Literary Revelations: Top Reviewers Pick Their Surprise Books of the Year

We have so many amazing experiences as book lovers: entering new worlds, falling in love with characters, dog-earing so many pages that a book won't close, grieving the inevitable but terrible fact that books do end, etc. And of course, the treat of being surprised. This post centres on a particular type of bibliophilic surprise: that of picking up a book one might not normally pick up, expect much from, or know much about ... then being delighted or otherwise impressed by the read.

We asked four powerhouse tastemakers within Canadian book media—Mark Medley, books editor at the National Post and overseer of The Afterword blog; Steven W. Beattie, review editor at Quill & Quire and author of the blog, That Shakespearean Rag; Erin Balser, radio/web producer and columnist for CBC Books; and Jared Bland, books editor at the Globe and Mail—to tell us about the books that most surprised them this year, and why they were surprised. Here are their picks, as well as their caveats about the notion of surprise and/or prefaces to their choices.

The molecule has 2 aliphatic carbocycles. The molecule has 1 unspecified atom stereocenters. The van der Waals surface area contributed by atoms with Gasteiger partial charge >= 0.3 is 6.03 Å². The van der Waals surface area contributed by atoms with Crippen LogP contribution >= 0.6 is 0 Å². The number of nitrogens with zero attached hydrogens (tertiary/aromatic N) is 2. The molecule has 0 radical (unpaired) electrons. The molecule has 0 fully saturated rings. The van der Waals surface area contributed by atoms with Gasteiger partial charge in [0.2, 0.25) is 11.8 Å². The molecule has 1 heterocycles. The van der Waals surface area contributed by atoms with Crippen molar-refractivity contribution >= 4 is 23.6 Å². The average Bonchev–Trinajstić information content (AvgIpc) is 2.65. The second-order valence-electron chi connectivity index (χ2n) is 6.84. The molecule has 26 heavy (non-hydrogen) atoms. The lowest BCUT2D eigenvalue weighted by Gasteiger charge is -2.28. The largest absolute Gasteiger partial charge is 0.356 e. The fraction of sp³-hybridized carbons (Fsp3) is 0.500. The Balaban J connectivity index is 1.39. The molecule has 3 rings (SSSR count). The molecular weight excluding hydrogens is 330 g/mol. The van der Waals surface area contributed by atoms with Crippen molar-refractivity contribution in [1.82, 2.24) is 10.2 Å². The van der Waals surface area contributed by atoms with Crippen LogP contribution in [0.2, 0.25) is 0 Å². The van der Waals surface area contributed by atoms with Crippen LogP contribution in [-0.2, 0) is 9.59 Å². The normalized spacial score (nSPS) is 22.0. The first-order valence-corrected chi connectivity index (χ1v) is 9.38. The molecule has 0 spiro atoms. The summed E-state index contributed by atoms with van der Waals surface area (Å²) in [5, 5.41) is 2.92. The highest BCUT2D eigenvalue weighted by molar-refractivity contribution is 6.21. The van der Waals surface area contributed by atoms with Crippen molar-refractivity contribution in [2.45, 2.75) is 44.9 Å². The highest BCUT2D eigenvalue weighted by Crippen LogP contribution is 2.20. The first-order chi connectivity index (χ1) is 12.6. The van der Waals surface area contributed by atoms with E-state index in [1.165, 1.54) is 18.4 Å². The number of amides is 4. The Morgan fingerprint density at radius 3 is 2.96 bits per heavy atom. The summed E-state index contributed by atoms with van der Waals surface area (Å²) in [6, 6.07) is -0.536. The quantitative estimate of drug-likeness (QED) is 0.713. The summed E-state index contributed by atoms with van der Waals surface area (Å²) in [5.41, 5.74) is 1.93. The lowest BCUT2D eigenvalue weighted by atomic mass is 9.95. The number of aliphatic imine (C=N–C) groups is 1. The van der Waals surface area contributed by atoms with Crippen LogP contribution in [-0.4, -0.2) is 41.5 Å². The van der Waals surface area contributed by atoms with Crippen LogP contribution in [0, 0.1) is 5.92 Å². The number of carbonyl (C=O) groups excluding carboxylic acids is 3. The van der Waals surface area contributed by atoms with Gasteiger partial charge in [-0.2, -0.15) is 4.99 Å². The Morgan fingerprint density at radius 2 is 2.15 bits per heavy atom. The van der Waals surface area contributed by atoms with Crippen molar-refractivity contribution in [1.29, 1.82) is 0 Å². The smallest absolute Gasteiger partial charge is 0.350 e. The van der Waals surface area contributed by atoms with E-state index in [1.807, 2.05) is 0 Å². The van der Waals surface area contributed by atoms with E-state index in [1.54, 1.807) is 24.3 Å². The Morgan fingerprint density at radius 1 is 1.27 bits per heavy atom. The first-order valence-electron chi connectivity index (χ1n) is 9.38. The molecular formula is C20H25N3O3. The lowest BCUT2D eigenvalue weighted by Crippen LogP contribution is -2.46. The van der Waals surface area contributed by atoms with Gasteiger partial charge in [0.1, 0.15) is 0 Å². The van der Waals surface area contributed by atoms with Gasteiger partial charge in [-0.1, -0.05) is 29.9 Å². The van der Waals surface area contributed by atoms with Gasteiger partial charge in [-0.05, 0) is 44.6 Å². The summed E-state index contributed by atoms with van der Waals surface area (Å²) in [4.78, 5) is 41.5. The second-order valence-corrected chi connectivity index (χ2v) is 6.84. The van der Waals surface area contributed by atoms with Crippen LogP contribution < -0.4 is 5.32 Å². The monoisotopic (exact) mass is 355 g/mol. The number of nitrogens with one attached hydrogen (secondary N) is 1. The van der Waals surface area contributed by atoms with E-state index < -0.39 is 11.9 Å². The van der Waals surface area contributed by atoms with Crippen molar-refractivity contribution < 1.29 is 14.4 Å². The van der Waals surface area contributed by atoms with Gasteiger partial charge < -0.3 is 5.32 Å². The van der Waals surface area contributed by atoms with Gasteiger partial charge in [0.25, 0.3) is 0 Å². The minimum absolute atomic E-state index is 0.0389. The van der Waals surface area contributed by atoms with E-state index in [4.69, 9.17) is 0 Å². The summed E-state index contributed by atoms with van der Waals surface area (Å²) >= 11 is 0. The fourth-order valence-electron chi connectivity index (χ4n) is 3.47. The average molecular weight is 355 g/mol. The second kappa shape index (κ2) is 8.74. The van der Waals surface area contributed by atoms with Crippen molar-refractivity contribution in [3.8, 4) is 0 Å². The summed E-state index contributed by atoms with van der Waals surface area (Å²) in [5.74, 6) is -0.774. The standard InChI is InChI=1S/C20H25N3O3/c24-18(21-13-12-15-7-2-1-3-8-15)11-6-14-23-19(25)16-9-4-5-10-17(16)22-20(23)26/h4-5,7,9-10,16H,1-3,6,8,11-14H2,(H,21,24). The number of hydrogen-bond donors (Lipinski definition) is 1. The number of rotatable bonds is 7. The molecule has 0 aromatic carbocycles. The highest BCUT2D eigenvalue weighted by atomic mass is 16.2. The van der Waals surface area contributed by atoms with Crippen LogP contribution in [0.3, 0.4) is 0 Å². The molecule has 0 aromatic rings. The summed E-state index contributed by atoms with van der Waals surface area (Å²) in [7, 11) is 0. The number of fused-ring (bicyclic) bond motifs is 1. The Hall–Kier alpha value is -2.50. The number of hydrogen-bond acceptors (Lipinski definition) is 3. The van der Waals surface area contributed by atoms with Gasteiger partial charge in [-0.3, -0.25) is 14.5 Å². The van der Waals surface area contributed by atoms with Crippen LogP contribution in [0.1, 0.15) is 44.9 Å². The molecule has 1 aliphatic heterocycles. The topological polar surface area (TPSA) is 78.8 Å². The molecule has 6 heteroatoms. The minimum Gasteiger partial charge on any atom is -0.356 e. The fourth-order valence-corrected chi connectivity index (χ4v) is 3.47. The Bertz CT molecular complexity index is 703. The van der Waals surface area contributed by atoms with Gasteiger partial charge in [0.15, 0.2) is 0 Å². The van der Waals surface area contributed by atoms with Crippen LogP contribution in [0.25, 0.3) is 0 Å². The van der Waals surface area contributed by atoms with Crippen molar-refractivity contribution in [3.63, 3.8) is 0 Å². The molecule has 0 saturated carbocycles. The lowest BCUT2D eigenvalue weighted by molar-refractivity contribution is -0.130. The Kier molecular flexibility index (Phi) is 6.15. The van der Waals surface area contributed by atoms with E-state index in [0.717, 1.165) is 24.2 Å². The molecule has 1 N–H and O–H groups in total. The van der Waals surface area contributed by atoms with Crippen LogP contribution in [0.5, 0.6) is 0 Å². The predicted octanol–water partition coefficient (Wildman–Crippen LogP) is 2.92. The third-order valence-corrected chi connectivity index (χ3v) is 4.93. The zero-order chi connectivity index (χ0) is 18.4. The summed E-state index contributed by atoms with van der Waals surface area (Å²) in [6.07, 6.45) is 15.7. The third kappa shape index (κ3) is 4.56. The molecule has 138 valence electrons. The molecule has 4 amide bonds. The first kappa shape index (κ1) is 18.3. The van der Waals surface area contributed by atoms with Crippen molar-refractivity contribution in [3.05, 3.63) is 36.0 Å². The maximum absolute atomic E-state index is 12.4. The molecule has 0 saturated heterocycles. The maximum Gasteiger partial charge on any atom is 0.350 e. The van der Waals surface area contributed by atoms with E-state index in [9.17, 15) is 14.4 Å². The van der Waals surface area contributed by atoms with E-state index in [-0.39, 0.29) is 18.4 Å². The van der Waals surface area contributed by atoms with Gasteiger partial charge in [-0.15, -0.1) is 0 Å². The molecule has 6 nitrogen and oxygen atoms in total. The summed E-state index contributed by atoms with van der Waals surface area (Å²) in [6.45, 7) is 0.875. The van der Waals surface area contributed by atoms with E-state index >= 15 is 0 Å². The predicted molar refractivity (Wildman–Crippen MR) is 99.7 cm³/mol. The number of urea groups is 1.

Mark Medley (National Post):

"Choosing three books that 'surprised' me is a puzzling task; I expect every book I open to surprise me in one way or another, otherwise what's the point of reading? However, I think it's probably easier to be surprised by a book if you've never read the author before, which is what happened with the following three novels."

The Lion Seeker by Kenneth Bonert: "Kenneth Bonert's debut novel, and the only title in Knopf Canada's New Face of Fiction program this year, surprised me in the sense that there's no way a first novel, even one that took the better part of a decade to write, should be this good. An assured and ambitious coming-of-age story set in Johannesburg's Jewish community during the first half of the 20th century, Bonert is a wizard at creating characters, and possesses a linguist's tongue when it comes to his love of language. The fact that it was left off the Giller Prize long list—I fear it wasn't even submitted by his publisher—is a travesty."